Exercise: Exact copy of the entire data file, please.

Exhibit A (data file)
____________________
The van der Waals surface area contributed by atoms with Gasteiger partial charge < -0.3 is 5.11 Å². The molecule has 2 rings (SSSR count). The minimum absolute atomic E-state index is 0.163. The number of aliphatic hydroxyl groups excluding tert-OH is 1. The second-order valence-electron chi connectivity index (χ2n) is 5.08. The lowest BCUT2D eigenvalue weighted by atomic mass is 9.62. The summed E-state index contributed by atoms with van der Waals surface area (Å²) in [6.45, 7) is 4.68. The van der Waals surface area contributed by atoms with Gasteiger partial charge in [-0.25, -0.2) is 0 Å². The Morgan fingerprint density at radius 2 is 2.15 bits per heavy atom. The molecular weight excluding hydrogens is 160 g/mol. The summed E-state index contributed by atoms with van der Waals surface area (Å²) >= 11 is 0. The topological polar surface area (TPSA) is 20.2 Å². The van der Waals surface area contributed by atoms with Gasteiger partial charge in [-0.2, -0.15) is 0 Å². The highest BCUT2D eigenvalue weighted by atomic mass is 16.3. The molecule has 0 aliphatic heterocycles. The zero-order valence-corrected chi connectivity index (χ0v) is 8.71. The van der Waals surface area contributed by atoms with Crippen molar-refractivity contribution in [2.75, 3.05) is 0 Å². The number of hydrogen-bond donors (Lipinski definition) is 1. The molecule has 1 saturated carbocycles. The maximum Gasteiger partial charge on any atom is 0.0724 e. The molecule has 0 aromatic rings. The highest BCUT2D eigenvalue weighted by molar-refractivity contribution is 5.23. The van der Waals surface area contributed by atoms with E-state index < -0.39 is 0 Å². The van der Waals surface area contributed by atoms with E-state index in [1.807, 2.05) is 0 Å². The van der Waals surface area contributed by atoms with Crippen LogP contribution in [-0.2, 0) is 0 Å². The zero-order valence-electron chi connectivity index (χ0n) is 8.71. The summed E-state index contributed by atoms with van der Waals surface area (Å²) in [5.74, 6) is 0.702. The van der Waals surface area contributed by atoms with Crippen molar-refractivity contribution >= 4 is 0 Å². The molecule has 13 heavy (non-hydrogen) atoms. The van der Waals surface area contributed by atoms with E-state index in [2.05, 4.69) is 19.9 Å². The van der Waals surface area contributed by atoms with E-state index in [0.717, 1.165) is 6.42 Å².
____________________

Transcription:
The van der Waals surface area contributed by atoms with Gasteiger partial charge < -0.3 is 5.11 Å². The molecule has 2 rings (SSSR count). The minimum absolute atomic E-state index is 0.163. The number of aliphatic hydroxyl groups excluding tert-OH is 1. The second-order valence-electron chi connectivity index (χ2n) is 5.08. The lowest BCUT2D eigenvalue weighted by atomic mass is 9.62. The summed E-state index contributed by atoms with van der Waals surface area (Å²) in [6.45, 7) is 4.68. The van der Waals surface area contributed by atoms with Gasteiger partial charge in [-0.25, -0.2) is 0 Å². The Morgan fingerprint density at radius 2 is 2.15 bits per heavy atom. The molecular weight excluding hydrogens is 160 g/mol. The summed E-state index contributed by atoms with van der Waals surface area (Å²) >= 11 is 0. The topological polar surface area (TPSA) is 20.2 Å². The van der Waals surface area contributed by atoms with Gasteiger partial charge in [-0.2, -0.15) is 0 Å². The highest BCUT2D eigenvalue weighted by atomic mass is 16.3. The molecule has 0 aliphatic heterocycles. The zero-order valence-corrected chi connectivity index (χ0v) is 8.71. The van der Waals surface area contributed by atoms with Crippen molar-refractivity contribution in [2.75, 3.05) is 0 Å². The number of hydrogen-bond donors (Lipinski definition) is 1. The molecule has 1 saturated carbocycles. The maximum Gasteiger partial charge on any atom is 0.0724 e. The molecule has 0 aromatic rings. The highest BCUT2D eigenvalue weighted by molar-refractivity contribution is 5.23. The van der Waals surface area contributed by atoms with E-state index < -0.39 is 0 Å². The van der Waals surface area contributed by atoms with E-state index in [1.807, 2.05) is 0 Å². The van der Waals surface area contributed by atoms with Crippen LogP contribution in [-0.2, 0) is 0 Å². The zero-order valence-electron chi connectivity index (χ0n) is 8.71. The summed E-state index contributed by atoms with van der Waals surface area (Å²) in [5.74, 6) is 0.702. The van der Waals surface area contributed by atoms with Crippen molar-refractivity contribution >= 4 is 0 Å². The molecule has 13 heavy (non-hydrogen) atoms. The van der Waals surface area contributed by atoms with E-state index in [2.05, 4.69) is 19.9 Å². The van der Waals surface area contributed by atoms with E-state index in [0.717, 1.165) is 6.42 Å².